The growing use of vaping and e-cigarette products by teens has prompted Mercy Health to partner with local high schools and help educate students on the dangers of vaping.
According to the National Institute on Drug Abuse, teen vaping rates doubled in 2019 with 25 percent of high school seniors now using e-cigarettes. Many believe the myth that vaping is a safe alternative to smoking. However, there have been 1,358 lung illness cases associated with the use of e-cigarettes or vape pens as of October 2019 and 33 deaths confirmed in 21 states related to vaping.
Marcy Ivory, a smoking cessation educator and Kevin Griggs, Director of Respiratory Therapy have now visited four local high schools throughout Champaign county in Ohio. There, they discussed the myths, trends and facts of vaping and e-cigarette use, as well as the risks associated with them.
“The vaping industry is using a vitamin E acetate to thicken the fluid, which makes these great big, huge vape clouds that the kids like to see,” Kevin says. “The consequence of that is that the vitamin E is actually an oil-based product. So, when it’s vaporized into a mist, drawn into the lungs and cools, it’s coating the inside of their lungs with oil.”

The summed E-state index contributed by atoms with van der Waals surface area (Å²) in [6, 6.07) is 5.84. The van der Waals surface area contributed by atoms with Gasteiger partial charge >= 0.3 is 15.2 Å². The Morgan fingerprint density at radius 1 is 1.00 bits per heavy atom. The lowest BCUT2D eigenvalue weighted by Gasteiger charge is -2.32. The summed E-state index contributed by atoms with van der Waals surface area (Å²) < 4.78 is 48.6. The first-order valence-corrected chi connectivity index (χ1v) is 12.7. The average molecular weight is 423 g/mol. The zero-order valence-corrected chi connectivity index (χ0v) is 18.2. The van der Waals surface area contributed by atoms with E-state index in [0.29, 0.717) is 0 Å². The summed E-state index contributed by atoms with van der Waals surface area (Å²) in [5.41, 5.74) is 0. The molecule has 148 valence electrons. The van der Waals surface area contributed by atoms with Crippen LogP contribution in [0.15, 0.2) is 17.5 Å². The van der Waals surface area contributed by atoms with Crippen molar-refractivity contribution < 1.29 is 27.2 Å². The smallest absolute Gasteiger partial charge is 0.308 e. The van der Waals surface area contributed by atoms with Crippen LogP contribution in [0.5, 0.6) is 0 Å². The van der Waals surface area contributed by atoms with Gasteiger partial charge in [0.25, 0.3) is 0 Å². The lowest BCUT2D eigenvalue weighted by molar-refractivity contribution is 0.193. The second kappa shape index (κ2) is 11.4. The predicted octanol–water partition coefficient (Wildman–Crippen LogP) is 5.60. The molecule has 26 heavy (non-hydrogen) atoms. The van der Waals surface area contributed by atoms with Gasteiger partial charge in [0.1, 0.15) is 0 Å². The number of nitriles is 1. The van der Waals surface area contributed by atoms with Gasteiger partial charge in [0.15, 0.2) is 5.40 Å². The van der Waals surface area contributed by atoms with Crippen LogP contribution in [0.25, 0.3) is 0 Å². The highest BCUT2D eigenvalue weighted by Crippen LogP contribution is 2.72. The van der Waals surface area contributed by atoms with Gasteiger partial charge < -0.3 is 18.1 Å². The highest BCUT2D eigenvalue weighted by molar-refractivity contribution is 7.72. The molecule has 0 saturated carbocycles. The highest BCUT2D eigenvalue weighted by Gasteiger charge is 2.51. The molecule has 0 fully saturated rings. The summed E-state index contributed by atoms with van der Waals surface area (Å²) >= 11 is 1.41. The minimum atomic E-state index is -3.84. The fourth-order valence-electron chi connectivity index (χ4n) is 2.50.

Vaping causes many medical issues within the respiratory system. The lungs are not designed to inhale the toxins that vape contains, such as nicotine and vitamin E. Other toxins in vaping products can even cause severe, chemically induced pneumonia. Another serious risk is negative side effects on brain development.
“Using nicotine before the age of 25 can have lasting brain effects, including nicotine addiction, mood disorders and permanent lowering of impulse control,” Marcy says.
Stephen Feagins, MD, is a primary care physician for Mercy Health as well as the medical director for Hamilton County Public Health and the team physician of FC Cincinnati. He reveals that researchers are currently looking for ways to help young people who have become nicotine dependent after vaping.
“Many young people don’t realize that vaping products have nicotine until they are already puffing 200 to 300 puffs a day,” says Dr. Feagins. This is the equivalent of one and a half packs of cigarettes per day.
Not knowing what nicotine dependence feels like, these teens have trouble with sleep and concentration. Educating them on the cause and effect of vaping is critical moving forward.
According to Dr. Feagins, doctors currently use nicotine replacement therapy to help young people going through the physiological symptoms of nicotine withdrawal as they quit using these products.
Moving forward, Mercy Health is committed to educating our communities about the dangers of vaping as well as treating those who need our care.
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